Try as you might, you’d be hard pressed to find more enthusiastic, hardworking, community-minded women than Mountain BizWorks’ three 2011 Entrepreneur of the Year winners.
“Those are really … people we’ve seen grow and work their business in a successful way,” says Sharon Oxendine, director of the nonprofit’s Women’s Business Center. And given the rocky economy the last couple of years, that’s no mean feat.
This year’s winners run the gamut of local small businesses.
Attitude and vision
In the tiny Transylvania County town of Rosman, Maximina Lopez is slowly but steadily expanding her business.
Friendly and soft-spoken, Lopez has owned and operated La Mexicana, a tidy, Mexican-flavored convenience store on Main Street, for the past eight years. Besides the standard grab-and-go merchandise, the tienda is filled with items designed to appeal to the area’s Latino population: colorful piñatas (some reflecting Disney Princess and Cars themes), Mexican spices, candy and other foodstuffs, plus an extensive selection of rosary beads.
Lopez, who’s originally from Veracruz, Mexico, moved to Rosman from Texas and went to work at La Mexicana. She started taking Spanish-language business classes through Mountain BizWorks, and a few months later, she bought the store. In 2008, she purchased the K&A Laundromat next door and the building housing both businesses.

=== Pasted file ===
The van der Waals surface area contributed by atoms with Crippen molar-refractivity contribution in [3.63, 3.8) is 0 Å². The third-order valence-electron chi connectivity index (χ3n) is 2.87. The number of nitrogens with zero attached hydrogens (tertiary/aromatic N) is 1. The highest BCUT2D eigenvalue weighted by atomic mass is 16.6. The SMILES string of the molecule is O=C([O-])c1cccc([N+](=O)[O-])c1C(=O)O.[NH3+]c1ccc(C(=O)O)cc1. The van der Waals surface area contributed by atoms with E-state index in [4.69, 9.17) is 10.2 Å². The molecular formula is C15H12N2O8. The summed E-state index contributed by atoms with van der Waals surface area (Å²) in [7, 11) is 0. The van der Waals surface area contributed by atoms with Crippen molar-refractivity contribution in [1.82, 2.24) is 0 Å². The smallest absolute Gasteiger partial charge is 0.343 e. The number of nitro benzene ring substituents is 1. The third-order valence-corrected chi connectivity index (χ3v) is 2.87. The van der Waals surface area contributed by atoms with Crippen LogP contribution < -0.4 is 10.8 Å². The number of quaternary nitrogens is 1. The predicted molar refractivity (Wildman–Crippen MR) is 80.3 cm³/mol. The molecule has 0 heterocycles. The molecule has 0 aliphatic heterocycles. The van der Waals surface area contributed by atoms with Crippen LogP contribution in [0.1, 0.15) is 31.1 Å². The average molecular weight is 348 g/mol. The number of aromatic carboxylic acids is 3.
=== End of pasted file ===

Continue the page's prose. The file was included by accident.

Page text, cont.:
“I’m happy because I have many opportunities here,” notes Lopez.
That cheerful, can-do attitude is a key reason she was chosen for the award, says Jamie Beasley, director of Mountain BizWorks’ Latino program. “More than anything, I think it comes down to her positive attitude and vision she has for her business.”
According to the latest census, 2.9 percent of Transylvania County’s 33,000 residents are Latino, and that number is growing. To further extend her business, Lopez says her next venture will be outfitting a taco truck.
And while winning the award is nice, Lopez gets much more animated discussing her desire to inspire others to succeed amid difficult circumstances.
“It’s possible to have a business and a good job,” she emphasizes. “But first, we need to work hard.”
Have your cake and sell it too
Five years ago, Jodi Rhoden was whipping up her signature Southern-style cakes to generate some extra cash while staying home to care for her young son, Jasper.
But the popularity of her all-natural confections prompted her to expand, first by renting space at Blue Ridge Food Ventures on A-B Tech’s Enka campus, then in her very own cake shop on Haywood Road in West Asheville.
This winter marked Short Street Cakes’ second anniversary as a retail store, where seven workers turn out such made-from-scratch delights as daffodil cake — a delicate, marbled confection with a flavor burst of lemon-curd filling, crowned with lemon-buttercream frosting.
“We’ve worked hard to keep a lean budget and do things as simply as we can in order to keep our costs down and our cakes affordable,” Rhoden explains. “I feel like we’ve had a huge success in this location.”
Her journey to entrepreneurship has been roundabout. A longtime community activist with a degree in social work from the University of Georgia, Rhoden learned to bake professionally at Haley House, a Catholic Worker community in Boston, where she was hired to train people to work in the community’s bakery.